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Workshop, Dept. of History and Philosophy of Science, University of Cambridge, 16–17 June 2008

Org. by: Nick Hopwood, Simon Schaffer, Jim Secord


A workshop on seriality and scientific objects, in Europe and beyond, between 1780 and 1848 for historians of science and others to debate the relations between the practical construction of series as objects of scientific study and the technologies through which such objects were made visible and public.

Our provisional hypothesis is that there is a fundamental connexion between the communicative modes in which scientists convey their accounts of the world, and the pictures of the world they produce. It is often noted that the transformation of accounts of nature and society in the decades around 1800 coincided with the emergence of new forms of material production. One way of exploring this issue is through the category of the “series”, for seriality can describe both an organisation of communication and an account of the contents of nature. The notion of seriality seems especially apt in the age of revolution, when it became a central category in fields ranging from zoology and political economy to periodical publication and newspaper journalism. Three registers of serial objects would seem, prima facie, related in this period: Serial objects, Serial images, and Serial publics.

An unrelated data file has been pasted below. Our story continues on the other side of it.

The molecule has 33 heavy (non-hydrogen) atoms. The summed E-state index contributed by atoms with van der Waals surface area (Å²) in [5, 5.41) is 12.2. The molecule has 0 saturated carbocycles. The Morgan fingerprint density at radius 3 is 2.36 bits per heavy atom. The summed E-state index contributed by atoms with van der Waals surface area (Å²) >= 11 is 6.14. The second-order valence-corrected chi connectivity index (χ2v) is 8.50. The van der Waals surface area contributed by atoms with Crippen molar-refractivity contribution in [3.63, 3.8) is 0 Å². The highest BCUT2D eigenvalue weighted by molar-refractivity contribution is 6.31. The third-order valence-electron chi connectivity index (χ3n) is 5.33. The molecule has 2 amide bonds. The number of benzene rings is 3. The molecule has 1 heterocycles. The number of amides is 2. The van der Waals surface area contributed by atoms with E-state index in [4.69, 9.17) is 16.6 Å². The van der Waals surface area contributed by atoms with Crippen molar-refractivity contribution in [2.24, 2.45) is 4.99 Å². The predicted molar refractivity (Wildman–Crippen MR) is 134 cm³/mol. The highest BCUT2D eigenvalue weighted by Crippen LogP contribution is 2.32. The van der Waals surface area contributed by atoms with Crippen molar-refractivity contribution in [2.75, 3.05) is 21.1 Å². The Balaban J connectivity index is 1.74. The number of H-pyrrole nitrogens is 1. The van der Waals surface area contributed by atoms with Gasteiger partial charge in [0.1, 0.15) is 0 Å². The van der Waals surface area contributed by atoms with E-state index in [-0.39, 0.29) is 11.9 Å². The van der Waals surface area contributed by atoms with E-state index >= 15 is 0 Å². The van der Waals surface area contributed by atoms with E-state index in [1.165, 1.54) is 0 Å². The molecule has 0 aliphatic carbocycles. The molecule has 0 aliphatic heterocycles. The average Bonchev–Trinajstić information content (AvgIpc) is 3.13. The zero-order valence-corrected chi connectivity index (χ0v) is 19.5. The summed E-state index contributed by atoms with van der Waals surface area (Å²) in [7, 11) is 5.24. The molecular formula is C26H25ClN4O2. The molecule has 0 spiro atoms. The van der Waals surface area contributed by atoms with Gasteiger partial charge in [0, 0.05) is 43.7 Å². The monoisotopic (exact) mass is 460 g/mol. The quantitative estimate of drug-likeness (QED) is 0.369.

In the decades around 1800, scientific objects in series were not the result of mechanized production, but were instead the outcome of regimes of highly regulated hand labour.